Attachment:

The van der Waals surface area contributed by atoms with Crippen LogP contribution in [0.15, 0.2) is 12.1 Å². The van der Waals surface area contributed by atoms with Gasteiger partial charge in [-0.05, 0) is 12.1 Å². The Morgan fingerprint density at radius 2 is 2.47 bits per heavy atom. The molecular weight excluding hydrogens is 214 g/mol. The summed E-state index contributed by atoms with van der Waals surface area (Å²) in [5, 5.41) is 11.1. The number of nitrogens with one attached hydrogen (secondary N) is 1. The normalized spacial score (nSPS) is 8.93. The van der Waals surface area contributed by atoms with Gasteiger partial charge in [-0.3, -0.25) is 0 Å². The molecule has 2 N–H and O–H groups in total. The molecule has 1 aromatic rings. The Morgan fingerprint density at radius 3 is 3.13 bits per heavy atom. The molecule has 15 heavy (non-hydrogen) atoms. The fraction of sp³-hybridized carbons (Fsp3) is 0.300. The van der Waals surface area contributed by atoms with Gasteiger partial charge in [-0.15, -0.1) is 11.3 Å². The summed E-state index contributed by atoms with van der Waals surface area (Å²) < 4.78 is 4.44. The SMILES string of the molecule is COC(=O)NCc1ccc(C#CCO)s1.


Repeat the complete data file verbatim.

The van der Waals surface area contributed by atoms with Crippen LogP contribution in [0.15, 0.2) is 12.1 Å². The van der Waals surface area contributed by atoms with Gasteiger partial charge in [-0.05, 0) is 12.1 Å². The Morgan fingerprint density at radius 2 is 2.47 bits per heavy atom. The molecular weight excluding hydrogens is 214 g/mol. The summed E-state index contributed by atoms with van der Waals surface area (Å²) in [5, 5.41) is 11.1. The number of nitrogens with one attached hydrogen (secondary N) is 1. The normalized spacial score (nSPS) is 8.93. The van der Waals surface area contributed by atoms with Gasteiger partial charge in [-0.3, -0.25) is 0 Å². The molecule has 2 N–H and O–H groups in total. The molecule has 1 aromatic rings. The Morgan fingerprint density at radius 3 is 3.13 bits per heavy atom. The molecule has 15 heavy (non-hydrogen) atoms. The fraction of sp³-hybridized carbons (Fsp3) is 0.300. The van der Waals surface area contributed by atoms with Gasteiger partial charge in [-0.15, -0.1) is 11.3 Å². The summed E-state index contributed by atoms with van der Waals surface area (Å²) < 4.78 is 4.44. The SMILES string of the molecule is COC(=O)NCc1ccc(C#CCO)s1.